Toughie 742 – Big Dave's Crossword Blog
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Toughie 742

Toughie No 742 by Osmosis

Take your partner by the hand

+ – + – + – + – + – + – + – +

BD Rating – Difficulty ***Enjoyment ***

Tilsit is unwell, so I’m reviewing the whole of this Osmosis puzzle instead of just the downs!

Although less difficult than we have come to expect on a Friday, this is still an excellent puzzle. Osmosis is one of only four current Toughie setters who have never come along to say hello, so why not start today?

Please leave a comment telling us what you thought. You can also add your assessment by selecting from one to five stars at the bottom of the post.

Across

1a    Toy dog barking during demonstration endlessly (3,4)
{RAG DOLL} – this toy is created by putting an anagram (barking) of DOG inside (during) most of (endlessly) a demonstration

ARVE Error: id and provider shortcodes attributes are mandatory for old shortcodes. It is recommended to switch to new shortcodes that need only url

5a    Tense relative safeguards one dress for religious ceremony (7)
{TUNICLE} – start with T(ense) and then put a male relative around (safeguards) I (one) to get a vestment worn by a subdeacon or a bishop at a religious ceremony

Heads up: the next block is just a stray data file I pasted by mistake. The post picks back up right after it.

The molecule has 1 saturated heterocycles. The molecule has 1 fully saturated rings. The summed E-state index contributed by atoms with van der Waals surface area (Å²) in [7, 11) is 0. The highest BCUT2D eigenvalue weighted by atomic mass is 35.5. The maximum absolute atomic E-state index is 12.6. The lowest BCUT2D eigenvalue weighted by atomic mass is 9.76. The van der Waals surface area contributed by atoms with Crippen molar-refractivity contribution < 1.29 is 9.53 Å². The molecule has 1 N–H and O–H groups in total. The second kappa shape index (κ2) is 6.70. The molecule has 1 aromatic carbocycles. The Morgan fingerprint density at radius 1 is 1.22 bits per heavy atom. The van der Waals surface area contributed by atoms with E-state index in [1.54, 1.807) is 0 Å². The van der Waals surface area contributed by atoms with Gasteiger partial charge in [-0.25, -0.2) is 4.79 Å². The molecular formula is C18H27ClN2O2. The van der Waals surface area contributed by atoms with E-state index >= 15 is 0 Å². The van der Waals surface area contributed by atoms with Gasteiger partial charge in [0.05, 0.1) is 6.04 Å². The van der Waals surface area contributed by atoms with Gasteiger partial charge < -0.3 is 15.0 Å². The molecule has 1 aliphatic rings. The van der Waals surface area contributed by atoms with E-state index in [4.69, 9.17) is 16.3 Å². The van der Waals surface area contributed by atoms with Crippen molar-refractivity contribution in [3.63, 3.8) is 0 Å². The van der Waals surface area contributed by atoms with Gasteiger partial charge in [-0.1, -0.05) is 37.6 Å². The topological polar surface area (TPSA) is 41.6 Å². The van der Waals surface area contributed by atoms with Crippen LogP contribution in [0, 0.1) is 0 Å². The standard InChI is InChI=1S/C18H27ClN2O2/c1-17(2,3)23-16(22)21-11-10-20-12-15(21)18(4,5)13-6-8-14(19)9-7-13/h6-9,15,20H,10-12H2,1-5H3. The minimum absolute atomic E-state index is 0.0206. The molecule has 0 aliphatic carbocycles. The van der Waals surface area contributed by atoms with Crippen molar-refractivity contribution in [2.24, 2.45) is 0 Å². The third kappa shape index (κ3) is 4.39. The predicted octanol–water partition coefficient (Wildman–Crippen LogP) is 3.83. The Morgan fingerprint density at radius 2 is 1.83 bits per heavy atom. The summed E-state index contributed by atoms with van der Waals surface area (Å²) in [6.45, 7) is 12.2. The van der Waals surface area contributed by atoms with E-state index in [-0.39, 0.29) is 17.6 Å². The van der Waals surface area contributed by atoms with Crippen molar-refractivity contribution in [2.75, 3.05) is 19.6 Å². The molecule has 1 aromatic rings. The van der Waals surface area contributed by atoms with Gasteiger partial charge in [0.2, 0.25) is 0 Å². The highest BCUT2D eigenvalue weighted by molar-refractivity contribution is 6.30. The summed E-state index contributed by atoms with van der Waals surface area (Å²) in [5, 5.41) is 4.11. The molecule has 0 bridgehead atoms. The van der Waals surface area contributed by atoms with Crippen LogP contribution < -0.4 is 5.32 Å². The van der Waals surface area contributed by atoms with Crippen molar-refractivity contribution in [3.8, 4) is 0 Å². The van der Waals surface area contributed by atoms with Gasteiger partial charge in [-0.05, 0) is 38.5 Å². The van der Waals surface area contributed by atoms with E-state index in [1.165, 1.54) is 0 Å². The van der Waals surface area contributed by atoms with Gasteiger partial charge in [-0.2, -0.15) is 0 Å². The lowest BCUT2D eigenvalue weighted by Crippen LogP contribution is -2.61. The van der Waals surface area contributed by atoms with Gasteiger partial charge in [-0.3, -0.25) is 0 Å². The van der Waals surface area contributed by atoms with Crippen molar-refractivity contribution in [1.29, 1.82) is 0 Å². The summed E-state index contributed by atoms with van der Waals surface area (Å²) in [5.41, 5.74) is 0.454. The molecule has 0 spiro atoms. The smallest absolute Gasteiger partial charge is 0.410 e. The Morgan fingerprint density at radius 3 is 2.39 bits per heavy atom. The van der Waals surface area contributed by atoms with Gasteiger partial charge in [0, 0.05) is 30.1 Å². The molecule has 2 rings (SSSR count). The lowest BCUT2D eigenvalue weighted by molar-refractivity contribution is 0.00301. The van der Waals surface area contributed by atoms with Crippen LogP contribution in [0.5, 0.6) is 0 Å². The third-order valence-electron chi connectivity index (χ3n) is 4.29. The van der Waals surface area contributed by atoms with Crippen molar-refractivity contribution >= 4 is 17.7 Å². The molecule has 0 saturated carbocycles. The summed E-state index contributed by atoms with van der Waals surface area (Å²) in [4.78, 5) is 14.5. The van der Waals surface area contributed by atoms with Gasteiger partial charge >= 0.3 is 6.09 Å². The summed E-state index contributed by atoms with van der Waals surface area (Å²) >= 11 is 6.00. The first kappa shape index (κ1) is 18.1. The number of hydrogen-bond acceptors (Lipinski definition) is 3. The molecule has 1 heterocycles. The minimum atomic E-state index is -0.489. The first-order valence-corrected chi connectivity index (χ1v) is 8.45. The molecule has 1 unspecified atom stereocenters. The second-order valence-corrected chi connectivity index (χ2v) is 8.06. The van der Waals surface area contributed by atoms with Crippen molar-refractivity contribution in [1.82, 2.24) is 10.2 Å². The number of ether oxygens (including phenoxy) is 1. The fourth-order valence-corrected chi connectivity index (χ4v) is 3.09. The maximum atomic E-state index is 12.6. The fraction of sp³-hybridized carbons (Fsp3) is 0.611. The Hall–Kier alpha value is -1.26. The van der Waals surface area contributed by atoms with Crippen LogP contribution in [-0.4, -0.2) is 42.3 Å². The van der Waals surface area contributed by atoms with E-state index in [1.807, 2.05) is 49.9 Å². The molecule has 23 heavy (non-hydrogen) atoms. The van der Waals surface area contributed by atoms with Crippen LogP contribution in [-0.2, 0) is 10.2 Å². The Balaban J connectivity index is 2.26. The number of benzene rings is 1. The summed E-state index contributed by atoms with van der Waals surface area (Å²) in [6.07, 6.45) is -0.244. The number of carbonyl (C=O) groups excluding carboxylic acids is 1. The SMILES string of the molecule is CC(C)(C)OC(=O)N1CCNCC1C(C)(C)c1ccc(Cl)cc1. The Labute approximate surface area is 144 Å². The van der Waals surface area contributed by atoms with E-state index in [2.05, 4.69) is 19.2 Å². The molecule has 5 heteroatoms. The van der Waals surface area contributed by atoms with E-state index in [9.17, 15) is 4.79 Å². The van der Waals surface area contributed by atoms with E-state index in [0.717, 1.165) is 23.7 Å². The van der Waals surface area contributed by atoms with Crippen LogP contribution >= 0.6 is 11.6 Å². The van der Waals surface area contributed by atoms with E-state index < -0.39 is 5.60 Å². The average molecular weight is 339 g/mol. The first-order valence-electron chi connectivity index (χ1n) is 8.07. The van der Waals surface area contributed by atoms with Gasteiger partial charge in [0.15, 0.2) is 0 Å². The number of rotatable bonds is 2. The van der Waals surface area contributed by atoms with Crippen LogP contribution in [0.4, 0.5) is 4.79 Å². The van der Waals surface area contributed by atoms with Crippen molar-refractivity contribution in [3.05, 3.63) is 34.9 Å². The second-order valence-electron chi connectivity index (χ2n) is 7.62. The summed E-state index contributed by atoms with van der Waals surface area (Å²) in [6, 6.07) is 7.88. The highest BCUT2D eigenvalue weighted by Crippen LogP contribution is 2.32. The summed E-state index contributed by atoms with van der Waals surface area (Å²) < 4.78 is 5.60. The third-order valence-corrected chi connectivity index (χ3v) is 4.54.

9a    Call in to doctor mid-morning off colour (5)
{LILAC} – an anagram (to doctor) of CALL I(N) without (off) the middle letter of morNing gives this colour

10a    Champion very loud in clubhouse following a birdie (9)
{CHAFFINCH} – start with CH(ampion) and the add the musical notation for very loud, IN and the abbreviation of ClubHouse all preceded by the A from the clue to get this birdie

11a    Wenger sticks with strikers gutted after latest dearth? (10)
{SPARSENESS} – put the first name of the whingeing Arsenal manager and StrikerS without the internal letters (gutted) after the abbreviation (unsupported by Chambers) for the latest news inserted in a newspaper after printing has begun (often used in the phrase “to give someone the **”) to get a dearth – I did consider whether the abbreviation is one used in betting, but it’s a bit tenuous